Argonne National Lab
About Argonne National Laboratory
At Argonne National Laboratory, world-class scientists and engineers work alongside experts from industry and academia to address vital national challenges in clean energy, the environment, health, and national security. Energy efficiency programs include the development of higher-performance batteries, fuel cells, advanced vehicle engines, alternative fuels, smart electrical grids, and more efficient manufacturing and industrial technologies. Argonne has 3,350 total employees, a yearly budget of $722 million, and hosts more than 6,500 researchers every year at its six national User Facilities.
Argonne scientists and engineers have the expertise, capabilities, and facilities for accelerating the development of new materials and technologies for fuel cells, hydrogen storage, and hydrogen production. Many of our staff members are recognized experts in their field.
Catalyst and materials synthesis: Synthesis of highly-active and durable low-Pt and non-PGM electrocatalysts for catalyzing the oxygen reduction reaction (ORR), hydrogen oxidation reaction (HOR) for fuel cells as well as the hydrogen evolution reaction (HER) and oxygen evolution reaction (OER) for electrolyzers.
Catalyst and MEA performance testing: Evaluate the activity of ORR, HOR, HER and OER catalysts using a rotating disc electrode and the performance and performance durability by integrating the catalysts into membrane-electrode assemblies and testing under a variety of conditions using a fuel cell test stand.
Characterization tools to accelerate material development and/or mitigate material degradation: Using spectroscopic and analytical tools, we can identify the physical and/or chemical properties of materials that define their performance or cause performance degradation, providing the knowledge necessary to improve the functional properties of the materials.
Evaluating component performance or optimizing system performance using process modeling and simulation: Using process modeling and simulation software tools, evaluate the performance of individual components being developed for fuel cell, hydrogen storage, or hydrogen production systems. Optimize the system design and define the operating parameters to maximize process efficiency for stationary, mobile, or distributed fuel cell systems, hydrogen storage systems, and hydrogen production processes. Eliminates lengthy and costly experimental validation of integrated systems during development.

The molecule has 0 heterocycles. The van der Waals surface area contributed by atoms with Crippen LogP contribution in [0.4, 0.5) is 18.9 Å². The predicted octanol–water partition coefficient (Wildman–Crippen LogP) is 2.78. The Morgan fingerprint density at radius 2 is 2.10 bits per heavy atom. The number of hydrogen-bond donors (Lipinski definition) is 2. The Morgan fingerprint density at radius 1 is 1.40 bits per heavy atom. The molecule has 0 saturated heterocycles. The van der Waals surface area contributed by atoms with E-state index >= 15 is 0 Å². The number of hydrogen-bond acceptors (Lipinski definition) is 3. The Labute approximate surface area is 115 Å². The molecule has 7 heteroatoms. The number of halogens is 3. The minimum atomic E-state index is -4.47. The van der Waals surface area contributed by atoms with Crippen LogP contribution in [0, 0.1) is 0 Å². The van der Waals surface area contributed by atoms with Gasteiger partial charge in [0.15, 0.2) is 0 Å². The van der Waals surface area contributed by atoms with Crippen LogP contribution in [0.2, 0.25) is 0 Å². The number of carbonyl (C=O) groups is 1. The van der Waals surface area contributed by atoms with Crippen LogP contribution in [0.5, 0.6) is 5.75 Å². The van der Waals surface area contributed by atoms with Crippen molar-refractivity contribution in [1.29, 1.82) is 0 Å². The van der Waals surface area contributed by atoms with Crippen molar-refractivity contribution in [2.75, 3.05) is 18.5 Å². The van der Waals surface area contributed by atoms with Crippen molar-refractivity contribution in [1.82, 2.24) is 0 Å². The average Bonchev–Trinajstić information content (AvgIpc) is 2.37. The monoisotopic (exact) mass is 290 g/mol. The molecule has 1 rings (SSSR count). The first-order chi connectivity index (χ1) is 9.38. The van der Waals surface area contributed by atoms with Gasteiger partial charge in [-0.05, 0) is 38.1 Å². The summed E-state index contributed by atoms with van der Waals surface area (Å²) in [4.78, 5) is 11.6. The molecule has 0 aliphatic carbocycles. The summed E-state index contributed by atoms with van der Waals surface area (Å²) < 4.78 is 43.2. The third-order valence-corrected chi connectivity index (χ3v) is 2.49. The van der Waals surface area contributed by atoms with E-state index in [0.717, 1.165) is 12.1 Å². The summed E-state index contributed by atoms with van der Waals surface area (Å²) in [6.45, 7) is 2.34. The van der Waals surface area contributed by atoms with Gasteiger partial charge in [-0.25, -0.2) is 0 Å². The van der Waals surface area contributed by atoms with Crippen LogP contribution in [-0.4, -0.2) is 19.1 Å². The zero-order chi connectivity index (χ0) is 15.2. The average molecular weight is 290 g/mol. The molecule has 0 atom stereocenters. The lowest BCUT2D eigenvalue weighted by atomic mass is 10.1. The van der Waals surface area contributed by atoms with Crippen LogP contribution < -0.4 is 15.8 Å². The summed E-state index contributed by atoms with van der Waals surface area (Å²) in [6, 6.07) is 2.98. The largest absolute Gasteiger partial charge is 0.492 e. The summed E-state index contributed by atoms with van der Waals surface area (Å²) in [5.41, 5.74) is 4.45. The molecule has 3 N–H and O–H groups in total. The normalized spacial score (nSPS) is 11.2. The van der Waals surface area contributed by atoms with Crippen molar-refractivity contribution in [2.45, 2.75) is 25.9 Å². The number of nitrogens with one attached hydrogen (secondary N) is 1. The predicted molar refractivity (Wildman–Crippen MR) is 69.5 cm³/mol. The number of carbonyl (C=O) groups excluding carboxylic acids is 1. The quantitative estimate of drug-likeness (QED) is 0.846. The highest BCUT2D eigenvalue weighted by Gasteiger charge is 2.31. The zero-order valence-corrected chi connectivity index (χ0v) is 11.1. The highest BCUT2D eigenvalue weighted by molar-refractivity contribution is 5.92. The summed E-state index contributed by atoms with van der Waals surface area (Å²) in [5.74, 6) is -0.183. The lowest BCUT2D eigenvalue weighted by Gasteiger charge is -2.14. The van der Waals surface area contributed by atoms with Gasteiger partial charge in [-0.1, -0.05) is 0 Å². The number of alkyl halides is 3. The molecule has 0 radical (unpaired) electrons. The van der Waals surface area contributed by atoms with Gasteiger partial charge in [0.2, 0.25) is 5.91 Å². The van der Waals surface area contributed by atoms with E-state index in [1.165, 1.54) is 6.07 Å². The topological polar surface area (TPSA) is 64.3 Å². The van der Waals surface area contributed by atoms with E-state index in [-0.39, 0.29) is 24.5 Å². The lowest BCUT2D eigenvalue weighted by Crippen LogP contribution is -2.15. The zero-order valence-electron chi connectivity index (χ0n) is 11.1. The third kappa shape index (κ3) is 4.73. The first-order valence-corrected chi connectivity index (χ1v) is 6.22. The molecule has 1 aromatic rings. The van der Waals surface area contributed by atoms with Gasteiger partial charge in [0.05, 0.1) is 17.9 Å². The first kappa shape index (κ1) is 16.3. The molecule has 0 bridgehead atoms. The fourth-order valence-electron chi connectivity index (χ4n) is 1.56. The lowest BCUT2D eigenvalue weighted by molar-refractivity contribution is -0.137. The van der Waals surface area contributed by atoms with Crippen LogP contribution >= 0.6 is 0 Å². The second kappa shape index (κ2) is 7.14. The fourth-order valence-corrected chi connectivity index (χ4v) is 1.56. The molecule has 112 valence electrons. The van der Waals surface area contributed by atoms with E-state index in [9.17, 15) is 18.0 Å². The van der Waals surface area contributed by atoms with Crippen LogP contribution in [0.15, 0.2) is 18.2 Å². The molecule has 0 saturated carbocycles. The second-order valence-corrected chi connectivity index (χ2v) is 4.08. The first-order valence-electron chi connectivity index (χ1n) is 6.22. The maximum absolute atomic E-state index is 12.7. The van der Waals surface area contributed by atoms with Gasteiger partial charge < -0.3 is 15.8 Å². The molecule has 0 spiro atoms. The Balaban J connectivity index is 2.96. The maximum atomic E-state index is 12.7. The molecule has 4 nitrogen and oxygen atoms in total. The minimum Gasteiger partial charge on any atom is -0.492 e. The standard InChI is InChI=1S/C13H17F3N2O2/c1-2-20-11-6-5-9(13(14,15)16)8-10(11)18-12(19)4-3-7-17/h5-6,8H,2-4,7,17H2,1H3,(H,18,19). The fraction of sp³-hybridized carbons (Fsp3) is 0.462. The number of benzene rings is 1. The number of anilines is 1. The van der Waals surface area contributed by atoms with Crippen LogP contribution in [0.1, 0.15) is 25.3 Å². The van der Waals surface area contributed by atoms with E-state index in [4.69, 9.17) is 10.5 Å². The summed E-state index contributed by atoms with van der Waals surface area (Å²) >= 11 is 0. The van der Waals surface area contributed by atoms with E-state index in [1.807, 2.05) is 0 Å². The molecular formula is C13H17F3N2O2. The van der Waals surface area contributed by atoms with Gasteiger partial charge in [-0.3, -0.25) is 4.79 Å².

Argonne is home to the following User Facilities operated by the lab for the U.S. Department of Energy:
- Advanced Photon Source
- Argonne Leadership Computing Facility
- Center for Nanoscale Materials
- Transportation Research and Analysis Computing Center
Equipment and instrumentation for accelerating material development for fuel cells, hydrogen storage, and hydrogen production technologies include:
High-Throughput Experimental Laboratory: Equipped with an array of highly-automated tools for conducting multiple experiments in parallel, including:
- Robotic systems for synthesizing catalysts and other materials over a wide range of compositional space;
- Characterization tools such as X-ray diffractometer, particle size analyzer, and a cyclic voltammetry; and multiple reactor systems for evaluating catalyst performance, including a multi-electrode channel flow double electrode cell for combinatorial screening of catalyst activity, and acombinatorial fuel cell test system for simultaneously determining the performance of 25 fuel cell electrodes.
Catalyst and Material Synthesis: Modern synthetic laboratories equipped with multiple gloveboxes, solvothermal reactor, high pressure/temperature synthesis/processing, electrospin and nanotube synthesis capabilities for synthesizing catalysts, membranes, and polymeric materials.
Materials Engineering Research Facility: Scale-up R&D facility for taking a laboratory-developed synthesis process and modifying it to enable economical commercial-scale production.
Physical/Chemical Property Characterization: Wide range of spectroscopic tools, including X-ray absorption, X-ray scattering, infrared, Raman, and nuclear magnetic resonance spectroscopies using specialized cells for in situ and in operando characterization of catalysts and electrodes.